Infectious diseases remain a major health problem in low and middle-income countries, including Bangladesh, and require the frequent use of antimicrobials.
During the last 70 years, the development of effective antimicrobial drugs has reduced the incidence of life-threatening infections. However, that achievement has steadily been eroded by the emergence of antibiotic resistance. Antimicrobial resistance is a natural consequence of exposure to antimicrobial drugs and is not a new phenomenon, but the rate at which resistance emerges has been massively increased by the inappropriate and irrational overuse of antimicrobials in health and veterinary sectors.
In 2016, the WHO-endorsed Antibiotic Awareness Week took place from 14–20 November, acknowledging the global importance of this growing public health issue. A Global Action Plan (GAP) on antimicrobial resistance has been developed and endorsed by the WHO. All countries are required to develop their own national action plan based on the GAP, and start implementing it at local level. One of the major objectives of the GAP is “to strengthen the knowledge and evidence base through surveillance and research”, and this is particularly relevant to countries where there is a lack of research.
Studies at icddr,b
Bangladesh is one such a country where there is a severe lack of local information on AMR. A number of studies hosted at icddr,b aim to generate knowledge on AMR considering it as a One Health problem. The studies are headed by icddr,b’s associate scientist Dr Mohammad Aminul Islam, who is also a member of the WHO Advisory Group on Integrated Surveillance of Antimicrobial Resistance (WHO AGISAR).
- Transmission dynamics of multi-drug resistant E. coli causing urinary tract infection in Bangladesh
Bangladesh appears to be an important reservoir of many multidrug-resistant Enterobacteriaceae strains that are observed globally. A large proportion of community-acquired urinary tract infection (UTI) in most regions of the world are caused by a limited set of multi-drug resistant E. coli strains belonging to related lineages that harbor drug-resistance genes shared by pathogenic and environmental Gram negative bacteria. Some MDR urinary tract infecting E. coli (UPEC) strains share the same genetic lineages with those isolated from food sources, indicating the possibility of foodborne transmissions of antibiotic resistant UPEC.
This project will examine the transmission dynamics of MDR UPEC in communities of Dhaka, Bangladesh to investigate how UPEC clonal lineages and their drug-resistance determinants disseminate in a human community, as opposed to clinical settings. This project is designed to quantitatively determine the impact, if any, of food and food-producing animals as reservoirs for UPEC on a common community-acquired infection—UTI. Demonstration of such a mode of transmission will contribute to devising more focused public health interventions to prevent them.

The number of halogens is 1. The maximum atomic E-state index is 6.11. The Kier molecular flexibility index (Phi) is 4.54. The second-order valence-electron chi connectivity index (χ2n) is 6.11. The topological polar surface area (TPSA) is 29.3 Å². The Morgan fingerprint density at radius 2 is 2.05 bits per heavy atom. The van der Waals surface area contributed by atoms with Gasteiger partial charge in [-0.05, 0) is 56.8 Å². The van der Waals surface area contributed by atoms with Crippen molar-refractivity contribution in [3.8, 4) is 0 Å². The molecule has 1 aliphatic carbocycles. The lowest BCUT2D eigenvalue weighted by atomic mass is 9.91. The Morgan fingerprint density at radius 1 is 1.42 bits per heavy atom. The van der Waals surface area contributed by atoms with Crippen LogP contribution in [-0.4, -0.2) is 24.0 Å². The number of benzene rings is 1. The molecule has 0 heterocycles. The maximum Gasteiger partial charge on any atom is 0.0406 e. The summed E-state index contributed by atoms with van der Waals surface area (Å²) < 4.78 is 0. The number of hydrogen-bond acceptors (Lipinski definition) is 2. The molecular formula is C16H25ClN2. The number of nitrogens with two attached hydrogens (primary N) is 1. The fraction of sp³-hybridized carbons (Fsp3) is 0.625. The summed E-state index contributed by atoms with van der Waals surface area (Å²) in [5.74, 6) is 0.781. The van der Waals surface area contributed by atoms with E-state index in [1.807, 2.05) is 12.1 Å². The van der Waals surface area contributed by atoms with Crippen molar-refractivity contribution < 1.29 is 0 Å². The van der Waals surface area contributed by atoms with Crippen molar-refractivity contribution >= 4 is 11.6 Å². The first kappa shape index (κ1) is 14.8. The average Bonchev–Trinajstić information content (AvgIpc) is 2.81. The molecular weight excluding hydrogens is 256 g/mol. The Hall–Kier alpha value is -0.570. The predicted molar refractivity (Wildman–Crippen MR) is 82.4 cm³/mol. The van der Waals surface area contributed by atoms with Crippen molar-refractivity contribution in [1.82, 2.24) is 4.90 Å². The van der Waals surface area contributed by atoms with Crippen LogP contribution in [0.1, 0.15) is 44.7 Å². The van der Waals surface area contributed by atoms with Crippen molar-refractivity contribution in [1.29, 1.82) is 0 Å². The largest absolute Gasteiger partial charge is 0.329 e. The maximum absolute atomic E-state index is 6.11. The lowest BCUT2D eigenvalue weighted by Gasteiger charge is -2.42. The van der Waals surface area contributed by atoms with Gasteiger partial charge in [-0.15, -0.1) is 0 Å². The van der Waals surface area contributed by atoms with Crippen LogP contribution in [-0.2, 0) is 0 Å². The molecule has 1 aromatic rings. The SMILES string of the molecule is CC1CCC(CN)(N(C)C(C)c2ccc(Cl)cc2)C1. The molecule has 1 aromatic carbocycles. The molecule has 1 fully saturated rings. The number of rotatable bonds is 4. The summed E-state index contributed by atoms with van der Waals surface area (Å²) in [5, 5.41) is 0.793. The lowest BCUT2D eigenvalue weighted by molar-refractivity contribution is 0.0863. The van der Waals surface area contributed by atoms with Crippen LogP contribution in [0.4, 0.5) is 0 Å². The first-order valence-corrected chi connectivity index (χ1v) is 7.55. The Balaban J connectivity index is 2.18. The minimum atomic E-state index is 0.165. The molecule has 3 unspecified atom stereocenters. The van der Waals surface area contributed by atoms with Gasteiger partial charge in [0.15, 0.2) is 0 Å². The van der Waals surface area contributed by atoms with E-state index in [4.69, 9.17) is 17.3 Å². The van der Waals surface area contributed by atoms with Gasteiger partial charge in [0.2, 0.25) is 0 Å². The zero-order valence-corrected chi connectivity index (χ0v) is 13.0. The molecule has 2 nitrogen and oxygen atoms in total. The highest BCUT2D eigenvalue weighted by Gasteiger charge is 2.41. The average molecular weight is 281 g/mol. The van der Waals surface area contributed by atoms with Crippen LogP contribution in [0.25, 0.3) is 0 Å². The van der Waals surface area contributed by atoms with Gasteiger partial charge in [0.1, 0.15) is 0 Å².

- Spatial and temporal dynamics of antimicrobial resistance transmission from the outdoor environment to humans in Bangladesh
The environment is recognized as an important reservoir of antibiotic resistant bacteria, with anthropogenic activities such as agriculture, antibiotic residues and wastewater disposal enhancing the horizontal transfer of antibiotic resistance genes. The recent spread of New Delhi metallo-β-lactamase-1 (NDM-1) resistance genes through community and environmental pathways in South Asia has led to heightened concern about the environment as a transmission route for antimicrobial resistance to humans. Bacterial strains which carry the NDM-1 gene are resistant to many antibiotics, and can transfer this gene to other bacteria through a process called horizontal gene transmission. NDM-1 has been established in Bangladesh since 2010 (Islam et al., 2012).
The environment in Bangladesh is ideal for the rapid spread of AMR – high density populations; lack of clean drinking water; poor infrastructure for sanitation; and the availability of inexpensive antimicrobials from over the counter suppliers. Inadequate regulation of the release of antimicrobials into the environment through production and manufacturing processes adds further complexities to the pathways for the development and spread of resistance in the environment. These problems need addressing without delay.